Until we become mature enough to create a unified global government, no state can have total security. Any state that seeks total security merely provokes hostility on the part of the rest. Of course, if we did have a unified global government, then who would protect us from our government? That's a complicated philosophical discussion we can postpone...say, until the next century. For now, interstate security is all about balance.

Since our leaders have such trouble bending their minds around this concept, perhaps we should go back to the neatest solution ever invented. All of you with kids know it well: let one side slice the cake, and let the other side choose a piece first. Let Livni divide the Palestinian region into two independent entities with borders, access to the sea, access to water, assigned military capabilities, etc., etc. Then let the Palestinians select which one they prefer to live in.

Tuesday, June 10, 2008

War Criminals & Voters Who Deserve Freedom

Voters! You have, to your credit, endured months of public debate by our eager candidates, and it is to be hoped that you have learned much. Now that you have successfully completed your training, the time has come for you to pass the final exam and become official participants in the electoral process. Your exam, an open-book, pass-fail essay exam, follows.

[Directions: Read the paragraph and answer the questions that follow,
giving the reasoning behind your responses.]

Senator John D. Rockefeller, presenting the findings of the Senate Select Committee on Intelligence concerning intelligence leading up to the Iraq war, stated:

In making the case for war, the Administration repeatedly presented intelligence as fact when in reality it was unsubstantiated, contradicted, or even non-existent. As a result, the American people were led to believe that the threat from Iraq was much greater than actually existed.

It is my belief that the Bush Administration was fixated on Iraq, and used the 9/11 attacks by al Qa’ida as justification for overthrowing Saddam Hussein. To accomplish this, top Administration officials made repeated statements that falsely linked Iraq and al Qa’ida as a single threat and insinuated that Iraq played a role in 9/11. Sadly, the Bush Administration led the nation into war under false pretenses.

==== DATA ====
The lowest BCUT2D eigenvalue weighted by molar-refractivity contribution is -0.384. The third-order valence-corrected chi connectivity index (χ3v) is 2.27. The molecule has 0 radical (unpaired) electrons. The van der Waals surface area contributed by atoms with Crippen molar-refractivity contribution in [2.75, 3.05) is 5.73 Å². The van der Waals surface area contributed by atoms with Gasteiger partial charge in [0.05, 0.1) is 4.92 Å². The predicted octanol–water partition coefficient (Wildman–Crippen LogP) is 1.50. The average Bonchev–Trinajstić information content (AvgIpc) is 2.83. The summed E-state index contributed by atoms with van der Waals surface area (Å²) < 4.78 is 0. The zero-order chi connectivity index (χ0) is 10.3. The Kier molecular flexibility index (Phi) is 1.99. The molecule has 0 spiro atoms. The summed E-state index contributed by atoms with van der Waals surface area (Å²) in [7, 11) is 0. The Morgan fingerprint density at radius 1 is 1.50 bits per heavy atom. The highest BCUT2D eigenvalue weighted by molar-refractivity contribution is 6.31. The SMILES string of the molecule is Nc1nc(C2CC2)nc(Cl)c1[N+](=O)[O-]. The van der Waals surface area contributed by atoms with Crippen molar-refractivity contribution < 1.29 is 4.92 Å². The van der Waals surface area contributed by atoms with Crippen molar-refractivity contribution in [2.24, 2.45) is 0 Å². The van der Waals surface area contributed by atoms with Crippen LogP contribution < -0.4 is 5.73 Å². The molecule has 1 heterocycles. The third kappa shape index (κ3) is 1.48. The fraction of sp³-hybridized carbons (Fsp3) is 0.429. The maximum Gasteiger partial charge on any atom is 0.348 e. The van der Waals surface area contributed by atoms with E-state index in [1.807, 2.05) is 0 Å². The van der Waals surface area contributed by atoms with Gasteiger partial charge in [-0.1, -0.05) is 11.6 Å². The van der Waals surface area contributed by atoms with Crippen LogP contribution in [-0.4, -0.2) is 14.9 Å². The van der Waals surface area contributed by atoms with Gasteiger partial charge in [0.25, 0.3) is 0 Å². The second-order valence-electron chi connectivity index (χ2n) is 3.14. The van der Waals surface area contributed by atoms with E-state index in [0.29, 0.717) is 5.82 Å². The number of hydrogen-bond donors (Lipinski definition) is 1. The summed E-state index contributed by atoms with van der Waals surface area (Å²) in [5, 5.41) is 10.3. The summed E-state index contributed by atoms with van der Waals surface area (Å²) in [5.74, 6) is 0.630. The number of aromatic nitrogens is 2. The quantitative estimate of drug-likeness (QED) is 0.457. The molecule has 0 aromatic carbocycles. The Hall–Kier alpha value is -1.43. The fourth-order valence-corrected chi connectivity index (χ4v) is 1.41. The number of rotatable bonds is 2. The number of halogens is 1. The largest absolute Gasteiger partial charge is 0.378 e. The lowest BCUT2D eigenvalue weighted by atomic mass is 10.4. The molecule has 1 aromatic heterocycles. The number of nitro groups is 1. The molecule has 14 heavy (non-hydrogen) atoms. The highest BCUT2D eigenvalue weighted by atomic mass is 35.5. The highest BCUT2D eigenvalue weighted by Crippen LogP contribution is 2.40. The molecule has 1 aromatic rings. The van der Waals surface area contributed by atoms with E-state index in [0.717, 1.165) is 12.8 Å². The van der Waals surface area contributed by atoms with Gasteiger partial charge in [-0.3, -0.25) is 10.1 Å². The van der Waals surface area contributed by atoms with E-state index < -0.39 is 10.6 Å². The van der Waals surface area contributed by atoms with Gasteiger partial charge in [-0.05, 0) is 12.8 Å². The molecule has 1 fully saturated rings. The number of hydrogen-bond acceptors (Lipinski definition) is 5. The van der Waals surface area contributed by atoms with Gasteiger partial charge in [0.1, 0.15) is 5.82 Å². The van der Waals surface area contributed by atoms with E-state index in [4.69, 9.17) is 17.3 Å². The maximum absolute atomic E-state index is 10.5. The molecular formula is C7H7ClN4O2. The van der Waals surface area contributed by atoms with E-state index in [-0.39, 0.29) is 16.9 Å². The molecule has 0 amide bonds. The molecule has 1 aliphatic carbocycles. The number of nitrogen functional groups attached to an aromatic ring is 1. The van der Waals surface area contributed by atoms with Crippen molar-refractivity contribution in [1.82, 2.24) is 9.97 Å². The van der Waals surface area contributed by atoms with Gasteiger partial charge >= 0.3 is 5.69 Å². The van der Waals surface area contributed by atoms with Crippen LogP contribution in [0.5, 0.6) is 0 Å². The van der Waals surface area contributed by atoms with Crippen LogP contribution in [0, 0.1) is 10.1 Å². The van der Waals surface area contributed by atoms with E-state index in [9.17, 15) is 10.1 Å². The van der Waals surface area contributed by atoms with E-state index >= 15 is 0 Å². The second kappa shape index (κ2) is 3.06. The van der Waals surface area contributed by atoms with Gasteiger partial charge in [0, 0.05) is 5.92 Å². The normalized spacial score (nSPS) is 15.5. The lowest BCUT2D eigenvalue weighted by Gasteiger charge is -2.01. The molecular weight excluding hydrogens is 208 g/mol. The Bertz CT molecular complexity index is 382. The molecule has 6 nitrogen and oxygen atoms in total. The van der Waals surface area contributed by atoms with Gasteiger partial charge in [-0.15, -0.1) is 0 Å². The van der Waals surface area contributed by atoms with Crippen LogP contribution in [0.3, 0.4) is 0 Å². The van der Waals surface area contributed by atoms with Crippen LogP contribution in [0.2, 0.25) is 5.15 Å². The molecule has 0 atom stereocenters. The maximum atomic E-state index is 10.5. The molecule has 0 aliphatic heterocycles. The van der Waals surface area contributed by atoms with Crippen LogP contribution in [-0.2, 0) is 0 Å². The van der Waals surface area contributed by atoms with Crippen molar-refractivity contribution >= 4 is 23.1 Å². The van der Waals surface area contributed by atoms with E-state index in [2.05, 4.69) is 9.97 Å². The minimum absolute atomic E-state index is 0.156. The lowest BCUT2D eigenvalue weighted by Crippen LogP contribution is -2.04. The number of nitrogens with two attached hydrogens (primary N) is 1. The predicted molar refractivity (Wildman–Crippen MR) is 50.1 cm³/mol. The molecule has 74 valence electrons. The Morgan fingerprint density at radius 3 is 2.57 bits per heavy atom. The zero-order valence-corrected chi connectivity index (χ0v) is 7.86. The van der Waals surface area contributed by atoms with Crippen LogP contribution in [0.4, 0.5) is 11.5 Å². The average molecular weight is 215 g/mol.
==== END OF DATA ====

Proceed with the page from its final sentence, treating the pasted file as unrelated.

Is there any form of behavior by a public servant more inexcusable, more immoral than starting a war under false pretenses?

Is it illegal?

Should it be illegal?

Should the government of a democracy have any standards at all...or should presidents be four-year dictators?

[You have six months to complete this test; all who turn in thoughtful responses will pass...and will be encouraged to vote. Those of you who fail will receive a $100 coupon redeemable at your local mall on election day.]

Signs of Reason in…Tel Aviv(!)

Latest self-appointed Israeli warmonger slapped down by Israeli (!) officials...but the Western epidemic rages on.
On Friday Israeli Transportation Minister Shaul Mofaz, who is seeking to become Israel’s next prime minister), said in a newspaper interview that "if Iran continues with its program for developing nuclear weapons, we will attack it.” Swiftly denouncing Mofaz, Deputy Defense Minister Matan Vilnai observed:
Turning one of the most strategic security issues into a political game, using it for the internal purposes of a would-be campaign in Kadima, is something that must not be done.

Indeed. The epidemic of inflammatory remarks by self-serving Western politicians who seek career benefits (or stock profits) from whipping up ignorant voters has been more dangerous over the past seven years than the Islamic terrorism which opened wide the doors to such behavior in the first place. Not only do such remarks made it more difficult to find rational solutions and raise the likelihood of extremist “quick fixes” that will exacerbate the very insecurity they are supposedly addressing, but the constant repetition of outrageously extremist remarks of the type made by Mofaz, as well as neo-cons and extremist Protestant “political preachers” in the U.S., creates a cancer that eats away at the moral integrity of society. Just as Hitler endlessly repeated the Big Lie to entice Germans into supporting anti-Jewish pogroms to pave his way to control of the German state, the propaganda campaign against the mythical Iranian nuclear monster paves the way toward a war society dominated by the military-industrial complex.

Political figures like Deputy Defense Minister Matan Vilnai with the courage to speak out against such reckless irresponsibility are all too rare. How many denounced Hillary Clinton for her obscene “we will obliterate them” remark or the mad doctrine of preventive war and the constant Bush/Cheney threats that “all options” are on the table?

But to create a responsible, moral political culture, much more than just denunciations of warmongering are needed. If society deems it improper to make racial slurs, how much worse is the advocacy of war against a whole people, race, or religion? Irresponsible remarks that add to a war fever are not just dangerous and wrong but direct incitements to mass murder. How else can one describe a needless war? A “needless” war is a war caused by inflammatory rhetoric rather than political realities. Inflammatory rhetoric is improper because it promotes action based not on need but on the rhetoric itself, i.e., the rhetoric creates a twilight zone distortion of reality.